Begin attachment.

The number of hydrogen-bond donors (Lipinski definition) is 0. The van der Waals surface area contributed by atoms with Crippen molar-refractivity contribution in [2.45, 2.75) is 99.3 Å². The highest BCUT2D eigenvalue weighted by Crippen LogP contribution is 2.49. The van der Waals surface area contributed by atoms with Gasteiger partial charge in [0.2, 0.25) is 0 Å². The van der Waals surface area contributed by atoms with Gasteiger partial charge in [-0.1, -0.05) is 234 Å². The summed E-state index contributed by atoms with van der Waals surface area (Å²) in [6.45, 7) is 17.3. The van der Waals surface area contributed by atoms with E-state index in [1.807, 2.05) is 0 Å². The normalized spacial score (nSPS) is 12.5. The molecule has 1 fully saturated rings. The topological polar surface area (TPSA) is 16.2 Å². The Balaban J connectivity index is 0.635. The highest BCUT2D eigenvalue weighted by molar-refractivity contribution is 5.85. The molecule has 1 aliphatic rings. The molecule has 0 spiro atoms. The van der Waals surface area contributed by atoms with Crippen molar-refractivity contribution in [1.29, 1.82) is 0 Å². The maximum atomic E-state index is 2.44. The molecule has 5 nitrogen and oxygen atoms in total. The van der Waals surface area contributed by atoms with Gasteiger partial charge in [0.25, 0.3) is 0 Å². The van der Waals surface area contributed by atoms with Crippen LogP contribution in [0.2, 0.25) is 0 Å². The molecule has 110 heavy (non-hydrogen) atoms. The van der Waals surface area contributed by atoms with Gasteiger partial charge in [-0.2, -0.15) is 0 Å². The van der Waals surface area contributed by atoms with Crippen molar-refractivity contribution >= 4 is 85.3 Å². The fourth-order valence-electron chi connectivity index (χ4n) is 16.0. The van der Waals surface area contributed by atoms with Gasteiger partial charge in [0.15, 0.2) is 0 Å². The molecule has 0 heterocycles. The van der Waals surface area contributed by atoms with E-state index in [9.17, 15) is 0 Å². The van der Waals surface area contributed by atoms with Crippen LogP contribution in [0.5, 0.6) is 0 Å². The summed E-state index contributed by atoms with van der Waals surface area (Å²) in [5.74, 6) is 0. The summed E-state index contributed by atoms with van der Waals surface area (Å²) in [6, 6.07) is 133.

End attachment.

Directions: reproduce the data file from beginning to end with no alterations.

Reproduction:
The number of hydrogen-bond donors (Lipinski definition) is 0. The van der Waals surface area contributed by atoms with Crippen molar-refractivity contribution in [2.45, 2.75) is 99.3 Å². The highest BCUT2D eigenvalue weighted by Crippen LogP contribution is 2.49. The van der Waals surface area contributed by atoms with Gasteiger partial charge in [0.2, 0.25) is 0 Å². The van der Waals surface area contributed by atoms with Gasteiger partial charge in [-0.1, -0.05) is 234 Å². The summed E-state index contributed by atoms with van der Waals surface area (Å²) in [6.45, 7) is 17.3. The van der Waals surface area contributed by atoms with E-state index in [1.807, 2.05) is 0 Å². The normalized spacial score (nSPS) is 12.5. The molecule has 1 fully saturated rings. The topological polar surface area (TPSA) is 16.2 Å². The Balaban J connectivity index is 0.635. The highest BCUT2D eigenvalue weighted by molar-refractivity contribution is 5.85. The molecule has 1 aliphatic rings. The molecule has 0 spiro atoms. The van der Waals surface area contributed by atoms with Crippen molar-refractivity contribution in [1.29, 1.82) is 0 Å². The maximum atomic E-state index is 2.44. The molecule has 5 nitrogen and oxygen atoms in total. The van der Waals surface area contributed by atoms with Gasteiger partial charge in [0.25, 0.3) is 0 Å². The van der Waals surface area contributed by atoms with Crippen LogP contribution in [0.2, 0.25) is 0 Å². The molecule has 110 heavy (non-hydrogen) atoms. The van der Waals surface area contributed by atoms with Gasteiger partial charge in [-0.2, -0.15) is 0 Å². The van der Waals surface area contributed by atoms with Crippen molar-refractivity contribution >= 4 is 85.3 Å². The fourth-order valence-electron chi connectivity index (χ4n) is 16.0. The van der Waals surface area contributed by atoms with Gasteiger partial charge in [0.15, 0.2) is 0 Å². The molecule has 0 heterocycles. The van der Waals surface area contributed by atoms with E-state index in [9.17, 15) is 0 Å². The van der Waals surface area contributed by atoms with Crippen LogP contribution in [0.5, 0.6) is 0 Å². The summed E-state index contributed by atoms with van der Waals surface area (Å²) in [5.74, 6) is 0. The summed E-state index contributed by atoms with van der Waals surface area (Å²) in [6, 6.07) is 133.